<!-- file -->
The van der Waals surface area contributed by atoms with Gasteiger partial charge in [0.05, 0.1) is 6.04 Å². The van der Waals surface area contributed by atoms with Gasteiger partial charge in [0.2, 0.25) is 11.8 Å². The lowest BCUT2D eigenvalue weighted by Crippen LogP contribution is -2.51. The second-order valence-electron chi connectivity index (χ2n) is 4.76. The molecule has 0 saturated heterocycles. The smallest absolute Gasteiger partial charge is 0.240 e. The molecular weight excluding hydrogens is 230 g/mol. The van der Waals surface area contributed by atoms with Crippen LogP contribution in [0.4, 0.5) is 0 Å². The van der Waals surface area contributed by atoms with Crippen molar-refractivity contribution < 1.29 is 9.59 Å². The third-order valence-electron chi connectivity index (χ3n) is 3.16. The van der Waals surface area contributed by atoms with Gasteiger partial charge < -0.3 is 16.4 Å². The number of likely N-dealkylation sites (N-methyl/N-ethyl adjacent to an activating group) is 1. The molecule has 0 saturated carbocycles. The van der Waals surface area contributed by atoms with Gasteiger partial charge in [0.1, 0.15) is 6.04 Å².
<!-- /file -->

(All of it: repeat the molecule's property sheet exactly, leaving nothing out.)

The van der Waals surface area contributed by atoms with Gasteiger partial charge in [0.05, 0.1) is 6.04 Å². The van der Waals surface area contributed by atoms with Gasteiger partial charge in [0.2, 0.25) is 11.8 Å². The lowest BCUT2D eigenvalue weighted by Crippen LogP contribution is -2.51. The second-order valence-electron chi connectivity index (χ2n) is 4.76. The molecule has 0 saturated heterocycles. The smallest absolute Gasteiger partial charge is 0.240 e. The molecular weight excluding hydrogens is 230 g/mol. The van der Waals surface area contributed by atoms with Crippen LogP contribution in [0.4, 0.5) is 0 Å². The van der Waals surface area contributed by atoms with Crippen molar-refractivity contribution < 1.29 is 9.59 Å². The third-order valence-electron chi connectivity index (χ3n) is 3.16. The van der Waals surface area contributed by atoms with Gasteiger partial charge < -0.3 is 16.4 Å². The number of likely N-dealkylation sites (N-methyl/N-ethyl adjacent to an activating group) is 1. The molecule has 0 saturated carbocycles. The van der Waals surface area contributed by atoms with Gasteiger partial charge in [0.1, 0.15) is 6.04 Å².